And eventually, the global corporations moving into social care all around the world end up owning social care in B.C. as well.
Just last week, our sector learned that open procurement will be used to secure the next round of contracts for B.C.’s child-care resource and referral centres, established in 38 communities around the province to support families and child-care providers. Unless the scoring for that procurement includes points for the unique values that community-based non-profits bring to this work, these services as well could end up the work of multinationals.
Governments in Canada do have to manage procurement in accordance with international free-trade agreements. But do we actually want to view the social health of our communities as a commodity on the open market? Do we have any proof that open procurement is the best way to go about selecting who provides vital social-care services to our citizens?
There are fundamental issues at stake here. And what worries me most is that we aren’t talking about them. Change is just happening, looking a lot like surprise one-offs until you start keeping a list and realize just how many unsettling and unexpected developments are going on for B.C.’s community non-profit sector.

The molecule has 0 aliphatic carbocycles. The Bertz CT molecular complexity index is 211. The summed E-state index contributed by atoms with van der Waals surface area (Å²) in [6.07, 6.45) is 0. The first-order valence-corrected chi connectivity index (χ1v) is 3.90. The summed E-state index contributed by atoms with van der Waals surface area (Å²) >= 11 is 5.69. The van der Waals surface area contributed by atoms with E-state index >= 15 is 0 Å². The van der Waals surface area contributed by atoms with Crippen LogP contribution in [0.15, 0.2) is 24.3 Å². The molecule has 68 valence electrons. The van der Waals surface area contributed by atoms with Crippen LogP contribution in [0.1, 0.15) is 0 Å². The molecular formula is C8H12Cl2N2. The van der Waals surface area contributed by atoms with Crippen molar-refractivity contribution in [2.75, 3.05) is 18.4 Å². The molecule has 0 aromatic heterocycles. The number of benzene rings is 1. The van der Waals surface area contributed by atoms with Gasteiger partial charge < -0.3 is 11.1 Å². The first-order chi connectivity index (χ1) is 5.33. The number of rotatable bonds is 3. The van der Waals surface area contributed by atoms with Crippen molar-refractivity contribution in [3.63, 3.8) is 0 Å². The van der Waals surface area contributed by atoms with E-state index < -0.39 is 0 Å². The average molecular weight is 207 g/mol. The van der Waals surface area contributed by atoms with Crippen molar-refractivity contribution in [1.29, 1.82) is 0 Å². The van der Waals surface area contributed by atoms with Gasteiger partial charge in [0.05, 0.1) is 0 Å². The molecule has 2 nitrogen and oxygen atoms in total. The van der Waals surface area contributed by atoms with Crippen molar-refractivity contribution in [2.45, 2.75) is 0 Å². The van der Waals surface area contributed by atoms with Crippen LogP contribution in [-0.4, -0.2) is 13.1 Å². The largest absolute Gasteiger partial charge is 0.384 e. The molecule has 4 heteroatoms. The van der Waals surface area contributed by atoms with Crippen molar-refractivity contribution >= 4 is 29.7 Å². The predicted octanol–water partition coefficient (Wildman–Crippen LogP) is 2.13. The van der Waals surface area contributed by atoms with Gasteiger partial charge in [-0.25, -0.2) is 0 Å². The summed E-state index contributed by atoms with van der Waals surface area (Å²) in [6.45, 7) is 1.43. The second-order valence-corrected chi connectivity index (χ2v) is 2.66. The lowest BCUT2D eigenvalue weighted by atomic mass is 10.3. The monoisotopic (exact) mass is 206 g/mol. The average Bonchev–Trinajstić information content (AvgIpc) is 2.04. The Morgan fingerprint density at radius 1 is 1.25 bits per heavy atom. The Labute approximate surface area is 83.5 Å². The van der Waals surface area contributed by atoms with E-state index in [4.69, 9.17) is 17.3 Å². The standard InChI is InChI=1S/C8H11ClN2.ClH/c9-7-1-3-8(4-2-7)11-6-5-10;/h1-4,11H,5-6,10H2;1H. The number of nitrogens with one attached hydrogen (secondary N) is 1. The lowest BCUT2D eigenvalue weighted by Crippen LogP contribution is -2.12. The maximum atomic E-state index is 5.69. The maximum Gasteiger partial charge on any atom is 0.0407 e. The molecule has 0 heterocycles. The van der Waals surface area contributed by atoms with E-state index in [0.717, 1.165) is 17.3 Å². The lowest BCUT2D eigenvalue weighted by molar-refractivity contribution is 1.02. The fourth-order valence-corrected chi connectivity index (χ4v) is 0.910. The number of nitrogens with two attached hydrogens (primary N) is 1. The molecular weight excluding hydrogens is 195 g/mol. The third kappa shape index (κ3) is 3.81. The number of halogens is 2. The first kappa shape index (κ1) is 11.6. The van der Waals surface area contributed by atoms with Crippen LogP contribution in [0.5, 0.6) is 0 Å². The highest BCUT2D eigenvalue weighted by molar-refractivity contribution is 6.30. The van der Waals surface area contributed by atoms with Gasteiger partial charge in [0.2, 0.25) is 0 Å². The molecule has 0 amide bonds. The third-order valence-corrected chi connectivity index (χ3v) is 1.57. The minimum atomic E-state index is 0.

Some of them won’t survive — and not because their services were inferior, unnecessary or unvalued. Simply because somebody somewhere changed things up without thinking about unintended consequences on community services that really matter.
Am I whining? Is this “self-interest”? Our sector always seems to get that term thrown at us when we raise issues. Sure, we’re self-interested — who isn’t? I’ve got a big two-day-a-week job without benefits at stake here.
But just because we work in the sector doesn’t mean you shouldn’t listen to us. Good and important services delivered by caring people who really know their stuff are at-risk as never before. A wonderful community model for delivering social care is under serious threat, and all without a word of public consultation.
Social care should be as sustainably funded, prioritized and planned for as health and education in B.C. That’s how we achieve economic prosperity. It’s how we strengthen our communities and engage people to live their best lives. We’re as committed to the government’s dream of reducing poverty, improving child care and responding more effectively to mental health and addiction as they are.
But every day is a fight to stay alive in this sector. The new threats looming on so many fronts are a painful reminder that people still don’t grasp that our work is the foundation of community social care in B.C. Our non-profit model was created for the task. You don’t know what you’ve got until it’s gone.
Jody Paterson is executive director of the Board Voice Society of B.C., representing volunteer boards and senior staff of B.C. community non-profits serving the social determinants of health. The irony isn’t lost on her that March is Community Social Services Awareness Month.